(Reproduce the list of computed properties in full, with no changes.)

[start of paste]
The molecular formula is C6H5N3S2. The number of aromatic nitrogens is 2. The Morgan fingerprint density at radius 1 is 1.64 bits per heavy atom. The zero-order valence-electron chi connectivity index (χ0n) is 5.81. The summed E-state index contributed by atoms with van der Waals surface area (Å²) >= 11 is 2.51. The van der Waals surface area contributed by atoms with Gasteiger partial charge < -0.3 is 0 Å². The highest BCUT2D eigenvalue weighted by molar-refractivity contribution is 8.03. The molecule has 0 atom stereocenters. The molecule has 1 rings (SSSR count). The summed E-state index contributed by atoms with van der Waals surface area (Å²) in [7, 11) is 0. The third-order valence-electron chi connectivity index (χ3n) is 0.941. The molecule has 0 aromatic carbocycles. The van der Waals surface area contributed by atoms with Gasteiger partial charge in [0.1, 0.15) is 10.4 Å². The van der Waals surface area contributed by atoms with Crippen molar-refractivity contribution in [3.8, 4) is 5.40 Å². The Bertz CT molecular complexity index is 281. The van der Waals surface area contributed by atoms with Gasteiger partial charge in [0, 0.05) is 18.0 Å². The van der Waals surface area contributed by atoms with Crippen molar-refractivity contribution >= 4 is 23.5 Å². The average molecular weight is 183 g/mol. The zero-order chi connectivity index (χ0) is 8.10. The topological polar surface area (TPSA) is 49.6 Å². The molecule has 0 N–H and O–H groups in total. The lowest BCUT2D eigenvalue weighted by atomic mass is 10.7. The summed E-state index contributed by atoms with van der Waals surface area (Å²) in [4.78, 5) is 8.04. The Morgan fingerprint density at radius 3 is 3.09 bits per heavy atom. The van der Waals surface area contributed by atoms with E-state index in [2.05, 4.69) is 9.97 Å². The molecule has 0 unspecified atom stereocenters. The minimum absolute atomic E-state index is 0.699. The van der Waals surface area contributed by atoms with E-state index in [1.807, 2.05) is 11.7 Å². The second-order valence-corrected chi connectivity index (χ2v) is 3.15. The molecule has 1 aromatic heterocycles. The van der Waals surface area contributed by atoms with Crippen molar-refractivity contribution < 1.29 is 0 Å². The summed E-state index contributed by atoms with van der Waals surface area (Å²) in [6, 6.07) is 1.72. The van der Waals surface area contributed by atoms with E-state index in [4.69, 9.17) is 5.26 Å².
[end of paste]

The molecular formula is C6H5N3S2. The number of aromatic nitrogens is 2. The Morgan fingerprint density at radius 1 is 1.64 bits per heavy atom. The zero-order valence-electron chi connectivity index (χ0n) is 5.81. The summed E-state index contributed by atoms with van der Waals surface area (Å²) >= 11 is 2.51. The van der Waals surface area contributed by atoms with Gasteiger partial charge < -0.3 is 0 Å². The highest BCUT2D eigenvalue weighted by molar-refractivity contribution is 8.03. The molecule has 0 atom stereocenters. The molecule has 1 rings (SSSR count). The summed E-state index contributed by atoms with van der Waals surface area (Å²) in [7, 11) is 0. The third-order valence-electron chi connectivity index (χ3n) is 0.941. The molecule has 0 aromatic carbocycles. The van der Waals surface area contributed by atoms with Gasteiger partial charge in [0.1, 0.15) is 10.4 Å². The van der Waals surface area contributed by atoms with Crippen molar-refractivity contribution in [3.8, 4) is 5.40 Å². The Bertz CT molecular complexity index is 281. The van der Waals surface area contributed by atoms with Gasteiger partial charge in [0, 0.05) is 18.0 Å². The van der Waals surface area contributed by atoms with Crippen molar-refractivity contribution >= 4 is 23.5 Å². The average molecular weight is 183 g/mol. The zero-order chi connectivity index (χ0) is 8.10. The topological polar surface area (TPSA) is 49.6 Å². The molecule has 0 N–H and O–H groups in total. The lowest BCUT2D eigenvalue weighted by atomic mass is 10.7. The summed E-state index contributed by atoms with van der Waals surface area (Å²) in [4.78, 5) is 8.04. The Morgan fingerprint density at radius 3 is 3.09 bits per heavy atom. The van der Waals surface area contributed by atoms with E-state index in [2.05, 4.69) is 9.97 Å². The molecule has 0 unspecified atom stereocenters. The minimum absolute atomic E-state index is 0.699. The van der Waals surface area contributed by atoms with E-state index in [1.807, 2.05) is 11.7 Å². The second-order valence-corrected chi connectivity index (χ2v) is 3.15. The molecule has 1 aromatic heterocycles. The van der Waals surface area contributed by atoms with Crippen molar-refractivity contribution < 1.29 is 0 Å². The summed E-state index contributed by atoms with van der Waals surface area (Å²) in [6, 6.07) is 1.72. The van der Waals surface area contributed by atoms with E-state index in [4.69, 9.17) is 5.26 Å².